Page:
An exhibition exploring human discovery in all its forms – selected from more than five million objects at eight University of Cambridge museums – will open in London on 31 January 2014.
Our lives are bound up with objects. Museums are evidence of our deep preoccupation with the things that surround us, whether natural or the product of human endeavour. Why do we keep stuff, what do we learn from it – and what does our fascination for objects from our past tell us about being human today?
A newly-discovered genus of shark that prowled Earth’s oceans 100 million years ago - and is thought to have been the ancestor of the great white - has been named after the Director of Cambridge University’s Sedgwick Museum of Earth Sciences, Ken McNamara.
Thresholds – a unique residency project that matched ten of the UK’s best poets with ten of Cambridge University’s museums and collections - reaches its thrilling climax today when their commissioned works are published online for the first time.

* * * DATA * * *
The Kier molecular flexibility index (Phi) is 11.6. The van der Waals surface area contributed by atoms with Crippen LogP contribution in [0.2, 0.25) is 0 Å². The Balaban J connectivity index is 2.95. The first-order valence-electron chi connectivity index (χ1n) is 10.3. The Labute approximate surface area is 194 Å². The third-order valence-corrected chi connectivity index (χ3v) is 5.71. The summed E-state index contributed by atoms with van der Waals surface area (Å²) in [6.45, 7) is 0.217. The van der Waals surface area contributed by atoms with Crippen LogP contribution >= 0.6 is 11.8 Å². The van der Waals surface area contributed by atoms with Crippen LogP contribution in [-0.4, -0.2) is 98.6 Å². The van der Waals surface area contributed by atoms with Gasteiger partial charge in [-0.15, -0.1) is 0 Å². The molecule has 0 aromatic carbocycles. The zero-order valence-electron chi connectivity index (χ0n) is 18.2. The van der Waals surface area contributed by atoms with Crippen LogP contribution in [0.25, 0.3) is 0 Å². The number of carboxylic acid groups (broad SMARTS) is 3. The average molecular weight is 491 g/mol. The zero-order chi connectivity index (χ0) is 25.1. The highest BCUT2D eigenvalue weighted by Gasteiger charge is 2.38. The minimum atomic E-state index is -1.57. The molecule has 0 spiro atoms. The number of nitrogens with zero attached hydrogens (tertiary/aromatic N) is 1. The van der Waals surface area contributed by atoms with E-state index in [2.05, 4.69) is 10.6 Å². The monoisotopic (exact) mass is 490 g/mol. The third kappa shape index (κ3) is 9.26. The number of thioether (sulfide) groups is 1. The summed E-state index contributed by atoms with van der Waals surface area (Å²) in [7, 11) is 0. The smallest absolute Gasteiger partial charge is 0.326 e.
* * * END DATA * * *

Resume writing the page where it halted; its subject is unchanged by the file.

Fossils of a creature that lived on the ocean floor 505 million years ago have been identified by scientists as those of a previously-unknown marine worm, now named as Spartobranchus tenuis.
A display of material from the Sedgwick Museum records archive, on view to the public from tomorrow, offers a rare glimpse into the daily lives of the scientists who changed the way we think about the world around us.
Mary Anning’s fossil discoveries revealed an ‘ancient Dorset’, and were influential contributions to the blossoming science of palaeontology during the early 19th century.